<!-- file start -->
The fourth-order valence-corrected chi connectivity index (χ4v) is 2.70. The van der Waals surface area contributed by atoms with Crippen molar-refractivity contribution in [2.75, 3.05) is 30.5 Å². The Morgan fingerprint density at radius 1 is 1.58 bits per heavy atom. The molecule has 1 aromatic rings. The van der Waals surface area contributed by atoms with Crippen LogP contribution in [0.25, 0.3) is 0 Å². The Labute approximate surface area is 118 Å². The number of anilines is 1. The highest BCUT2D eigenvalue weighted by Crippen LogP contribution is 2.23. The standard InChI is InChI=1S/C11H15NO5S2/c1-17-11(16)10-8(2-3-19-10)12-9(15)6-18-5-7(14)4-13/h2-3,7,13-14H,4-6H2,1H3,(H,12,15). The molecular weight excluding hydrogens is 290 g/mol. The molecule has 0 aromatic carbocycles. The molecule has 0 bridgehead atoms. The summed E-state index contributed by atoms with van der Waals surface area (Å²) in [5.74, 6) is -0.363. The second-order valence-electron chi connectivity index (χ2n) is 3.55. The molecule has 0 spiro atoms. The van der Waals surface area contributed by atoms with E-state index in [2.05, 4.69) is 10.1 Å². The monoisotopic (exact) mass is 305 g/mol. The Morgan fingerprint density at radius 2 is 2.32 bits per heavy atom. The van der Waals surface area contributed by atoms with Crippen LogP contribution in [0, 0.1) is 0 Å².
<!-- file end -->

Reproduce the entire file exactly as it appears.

The fourth-order valence-corrected chi connectivity index (χ4v) is 2.70. The van der Waals surface area contributed by atoms with Crippen molar-refractivity contribution in [2.75, 3.05) is 30.5 Å². The Morgan fingerprint density at radius 1 is 1.58 bits per heavy atom. The molecule has 1 aromatic rings. The van der Waals surface area contributed by atoms with Crippen LogP contribution in [0.25, 0.3) is 0 Å². The Labute approximate surface area is 118 Å². The number of anilines is 1. The highest BCUT2D eigenvalue weighted by Crippen LogP contribution is 2.23. The standard InChI is InChI=1S/C11H15NO5S2/c1-17-11(16)10-8(2-3-19-10)12-9(15)6-18-5-7(14)4-13/h2-3,7,13-14H,4-6H2,1H3,(H,12,15). The molecular weight excluding hydrogens is 290 g/mol. The molecule has 0 aromatic carbocycles. The molecule has 0 bridgehead atoms. The summed E-state index contributed by atoms with van der Waals surface area (Å²) in [5.74, 6) is -0.363. The second-order valence-electron chi connectivity index (χ2n) is 3.55. The molecule has 0 spiro atoms. The van der Waals surface area contributed by atoms with E-state index in [2.05, 4.69) is 10.1 Å². The monoisotopic (exact) mass is 305 g/mol. The Morgan fingerprint density at radius 2 is 2.32 bits per heavy atom. The van der Waals surface area contributed by atoms with Crippen LogP contribution in [0, 0.1) is 0 Å².